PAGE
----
Mrs. Hargreaves’ participation took two forms. On May 2, in a private ceremony, she was awarded an honorary Doctor of Letters degree by Columbia President Nicholas Murray Butler in the Rotunda of Low Memorial Library. In her acceptance speech, Mrs. Hargreaves said: “I shall remember it and prize it for the rest of my days, which may not be very long. I love to think, however unworthy I am, that Mr. Dodgson – Lewis Carroll – knows and rejoices with me.”

woman and man in graduation caps and gowns

Columbia University Honors the Original Alice of “Alice in Wonderland”. New York City.- Mrs. Reginald Liddell Hargreaves, for whom Lewis Carroll wrote the book which is now one of the world’s classics, with President Nicholas Murray Butler of Columbia University after the private ceremony in which she was given the degree of Doctor of Letters. 5/3/32.
Source: Historical Photograph Collection, Columbia University Archives.

Continue reading

New Resource | Notable Columbians

 

Ruth Bader Ginsburg leading a seminar discussion at the School of Law, ca. 1975 (Scan 4330) Historical Photograph Collection (Box 46). University Archives, Rare Book and Manuscript Library, Columbia University Libraries.

At the University Archives, working with researchers allows us to learn about a wide range of Columbians.

From a researcher, we learned about Otelia Cromwell, the first African American woman to receive a PhD at Yale. (Cromwell received a Master’s degree from Columbia in 1911.)

Another asked us about Anni Weiss-Frankl, one of the early researchers working on what is now known as autism. (Born Anni Babette Weiss, she was a student and an Associate of Child Guidance at Columbia University’s Teachers College in the late 1930s.)

But there are certain Columbians whom researchers frequently ask about.

In response to a recent flurry of requests about certain individuals associated with Columbia we’ve added a new section to our research guide: Notable Columbians. This guide provides information on what and how you can find materials related to these three amazing individuals: Bhimrao Ambedkar, Ruth Bader Ginsburg and V.K. Wellington Koo. We provide links to digitized resources (including PDFs of documents scanned for previous users) wherever possible and direct users to relevant analog collections across our holdings and those of the RBML.

Continue reading

Newly available RBML collections – September 2018

Head Archivist Kevin Schlottmann shares collections newly opened by RBML archivists.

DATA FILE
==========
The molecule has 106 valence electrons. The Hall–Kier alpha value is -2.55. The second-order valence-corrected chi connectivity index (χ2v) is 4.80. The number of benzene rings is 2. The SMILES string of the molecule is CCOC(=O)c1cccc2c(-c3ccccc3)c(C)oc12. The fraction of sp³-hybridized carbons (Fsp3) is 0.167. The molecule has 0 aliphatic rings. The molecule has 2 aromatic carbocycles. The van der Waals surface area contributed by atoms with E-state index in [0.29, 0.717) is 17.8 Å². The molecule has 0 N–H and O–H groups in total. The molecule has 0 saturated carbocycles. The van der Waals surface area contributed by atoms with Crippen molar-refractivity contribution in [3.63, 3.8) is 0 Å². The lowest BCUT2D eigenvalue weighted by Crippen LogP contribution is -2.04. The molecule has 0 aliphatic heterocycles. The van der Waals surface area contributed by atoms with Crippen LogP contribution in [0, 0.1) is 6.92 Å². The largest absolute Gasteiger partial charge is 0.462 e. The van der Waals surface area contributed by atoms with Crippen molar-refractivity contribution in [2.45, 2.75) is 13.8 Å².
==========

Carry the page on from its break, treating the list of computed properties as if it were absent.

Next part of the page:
A large addition to the New York Clearinghouse records was processed,
and the finding aid substantially improved: “New York Clearing House Association (now The Clearing House Association) was founded in 1853 as the first banking clearing house
in the United States. The records include amicus briefs, constitutions
and amendments, letter books, meeting minutes, financial ledgers and
statements, photographs, publications, and reports. ”

The finding aid for the Nicholas Murray Butler papers has been
encoded, with over 33,000 names of correspondents listed.

Columbia University Cuneiform Collection
“The collection consists of 625 cuneiform tablets (dating from circa
3100-539 BCE), and some ancient clay objects. Accompanying these are
some twentieth century casts, and a collection of catalogs of the
collection, articles about various parts, especially Plimpton 322, and
correspondence about the tablets, including a number of letters,
mostly from Edgar J. Banks, to George A. Plimpton, and others about
tablets now in the Columbia collection.”

A. J. A. Symons papers
“A small group of materials, chiefly consisting of English writer and
bibliographer A. J. A. Symons’ correspondence and records related to
the First Edition Club, which Symons founded in 1922. Stuart B.
Schimmel collected the materials.”

Susan Orlean papers
“This collection documents Orlean’s career as a writer and a
journalist, and also includes some personal materials and school
papers. The collection includes address books, appointment books,
audio recordings, clippings, computer files, contracts,
correspondence, drafts, interviews, notes, notebooks, photographs,
proofs, publications, research materials, school records, and video
recordings. ” Continue reading

Book History Colloquium 2018 | Huxleyed into the Full Orwell

September 26, 2018, 6:00pm
Butler 523

Cory Doctorow at lecture podium

Photo by Brendan Lynch via Flickr

Journalist and science fiction writer Cory Doctorow will talk about the millennia-old social compact of the book, and the arbitrary renegotiation of that contract in the age of ebooks, where prior restraint, restrictions on lending, donation and gifting, and invasive, surveillant technologies have become the norm.

He will investigate how technology and license agreements have gone on to colonize our relationships with other devices and systems, from voting machines to tractors, insulin pumps to thermostats.

Co-sponsored by the Brown Institue for Media Innovation, Heyman Center. RSVP here